In the latest of Martin Lycka’s Safe Bet Show, CEO and Founder of EPIC Risk Management Paul Buck went through all of the topics that are currently making noise in the gambling industry.
Surrounded by governmental shakedowns and rising political uncertainty, the faint outlines of the UK’s Gambling Act review can be seen idling, as opposed to the gambling sector that is anticipating a White Paper that was promised at a time not so distant when put on a calendar, but perhaps feels like decades ago in the minds of many.
For Buck, the lack of sufficient communication between two very polarised sides is bereaving them from any opportunity to have a fruitful conversation and reach a common assertion, which is what has been pressing the brakes on the review.
He explained: “It’s incredibly complex, and I think the reason it has taken so long is that so many people have had so many different opinions. The industry obviously thinks that the rate of gambling is going down, that more and more is being done than what has ever been done before to stop problem gambling.
“You’ve also got a very educated and vocal set of people on the other side – from medical people to gambling campaigners, people with lived experience – who believe much firmer measures are needed.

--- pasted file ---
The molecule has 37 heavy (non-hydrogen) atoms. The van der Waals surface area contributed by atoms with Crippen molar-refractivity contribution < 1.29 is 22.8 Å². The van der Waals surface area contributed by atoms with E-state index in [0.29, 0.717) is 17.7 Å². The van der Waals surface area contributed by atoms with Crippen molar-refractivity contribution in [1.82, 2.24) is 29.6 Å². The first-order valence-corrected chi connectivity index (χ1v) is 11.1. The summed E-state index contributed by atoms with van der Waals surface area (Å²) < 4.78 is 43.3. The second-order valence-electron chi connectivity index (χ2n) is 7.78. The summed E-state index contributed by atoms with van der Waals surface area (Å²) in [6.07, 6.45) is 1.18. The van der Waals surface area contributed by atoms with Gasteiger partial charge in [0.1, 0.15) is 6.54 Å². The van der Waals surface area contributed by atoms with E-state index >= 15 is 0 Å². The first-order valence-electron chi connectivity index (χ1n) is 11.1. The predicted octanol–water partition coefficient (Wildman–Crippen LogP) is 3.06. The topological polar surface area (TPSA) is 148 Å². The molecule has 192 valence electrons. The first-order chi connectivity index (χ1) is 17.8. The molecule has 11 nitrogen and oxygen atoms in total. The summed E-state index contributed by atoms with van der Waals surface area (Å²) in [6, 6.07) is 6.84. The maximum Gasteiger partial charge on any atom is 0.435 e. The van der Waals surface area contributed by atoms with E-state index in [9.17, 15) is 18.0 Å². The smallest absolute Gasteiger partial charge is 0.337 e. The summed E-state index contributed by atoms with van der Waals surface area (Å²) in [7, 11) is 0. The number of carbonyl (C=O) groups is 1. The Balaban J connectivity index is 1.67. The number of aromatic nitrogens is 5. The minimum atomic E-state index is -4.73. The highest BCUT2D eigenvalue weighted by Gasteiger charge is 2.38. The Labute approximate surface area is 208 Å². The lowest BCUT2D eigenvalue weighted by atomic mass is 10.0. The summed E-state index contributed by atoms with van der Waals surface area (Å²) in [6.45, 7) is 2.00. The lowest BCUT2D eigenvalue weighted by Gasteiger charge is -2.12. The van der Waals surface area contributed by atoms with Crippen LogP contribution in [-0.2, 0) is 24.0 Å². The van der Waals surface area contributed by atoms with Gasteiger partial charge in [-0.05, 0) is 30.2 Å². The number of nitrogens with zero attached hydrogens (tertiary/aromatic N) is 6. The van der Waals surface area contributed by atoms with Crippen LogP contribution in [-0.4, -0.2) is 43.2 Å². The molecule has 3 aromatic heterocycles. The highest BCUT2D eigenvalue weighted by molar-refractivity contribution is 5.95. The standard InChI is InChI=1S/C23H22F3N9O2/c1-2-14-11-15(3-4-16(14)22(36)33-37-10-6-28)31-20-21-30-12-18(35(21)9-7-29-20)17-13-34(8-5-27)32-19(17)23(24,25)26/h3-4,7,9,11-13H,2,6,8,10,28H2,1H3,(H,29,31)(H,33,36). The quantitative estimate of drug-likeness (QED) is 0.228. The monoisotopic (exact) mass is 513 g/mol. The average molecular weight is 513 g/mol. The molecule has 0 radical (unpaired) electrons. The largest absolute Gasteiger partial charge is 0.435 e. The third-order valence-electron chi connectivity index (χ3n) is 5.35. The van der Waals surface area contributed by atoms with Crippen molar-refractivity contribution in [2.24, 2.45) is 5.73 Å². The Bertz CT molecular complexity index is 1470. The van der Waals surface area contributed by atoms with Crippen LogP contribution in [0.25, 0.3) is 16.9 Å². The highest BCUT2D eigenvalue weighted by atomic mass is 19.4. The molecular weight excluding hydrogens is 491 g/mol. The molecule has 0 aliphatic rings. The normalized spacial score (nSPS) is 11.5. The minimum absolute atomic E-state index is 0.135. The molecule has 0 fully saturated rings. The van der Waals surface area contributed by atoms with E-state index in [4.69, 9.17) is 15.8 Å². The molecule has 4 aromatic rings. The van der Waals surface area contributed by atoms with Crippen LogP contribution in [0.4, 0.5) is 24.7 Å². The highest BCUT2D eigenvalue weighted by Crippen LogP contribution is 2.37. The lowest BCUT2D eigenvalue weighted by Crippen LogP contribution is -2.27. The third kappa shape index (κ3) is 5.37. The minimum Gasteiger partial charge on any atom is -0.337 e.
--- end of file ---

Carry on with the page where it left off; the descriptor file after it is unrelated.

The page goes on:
“It has become quite polarised. There’s not that much collaborative talks between the two sides. Even when the White Paper comes out, I think it will probably be a position where still nobody’s happy. The industry will probably think it’s gone too far, the people on the other side of the spectrum will think it has not gone far enough.”
Despite the differences, the EPIC CEO believes that a common sentiment can be found across the spectrum of opinions, which he himself shares as well: “The gambling act review is long overdue. Gambling between 2003 and 2005 was a very different beast to what it is now. It was mainly in betting shops, there wasn’t a constant online in-play.
“I think that the first thing to say is that it’s definitely long overdue. We need to bring the gambling act into the digital age.”
Moving forward in the discussion, Lycka asked about how his guest sees the emerging US and Ontario gambling markets from the lenses of EPIC, which looks to increase the prevalence of safer gambling across the industry.
Buck then highlighted that the efforts towards sustainable gambling do not match the growth rate of the industry, which he labelled as worrying, citing the need for operators to take player protection seriously if they want to avoid heavy regulations and stark political involvement down the line.
He said: “They’ve got an opportunity at the moment to be the largest and most successful gambling industry in the world, but also the safest. And what I’m not seeing at the moment is that ‘safest’ bit.
“There are some efforts from some operators and there are some good people in the space, but overall I think the gambling industry is growing far faster than any kind of safer gambling efforts are.
“In all honesty, I think that America is in danger of killing the goose that lays the golden egg. It doesn’t take sustainable gambling seriously, it doesn’t protect its players, it doesn’t moderate its adverts and free bet offers.
“Eventually, public opinion will turn, politicians will get involved, and the regulation will come at a much greater amount than it would be if you try to do the right things properly.”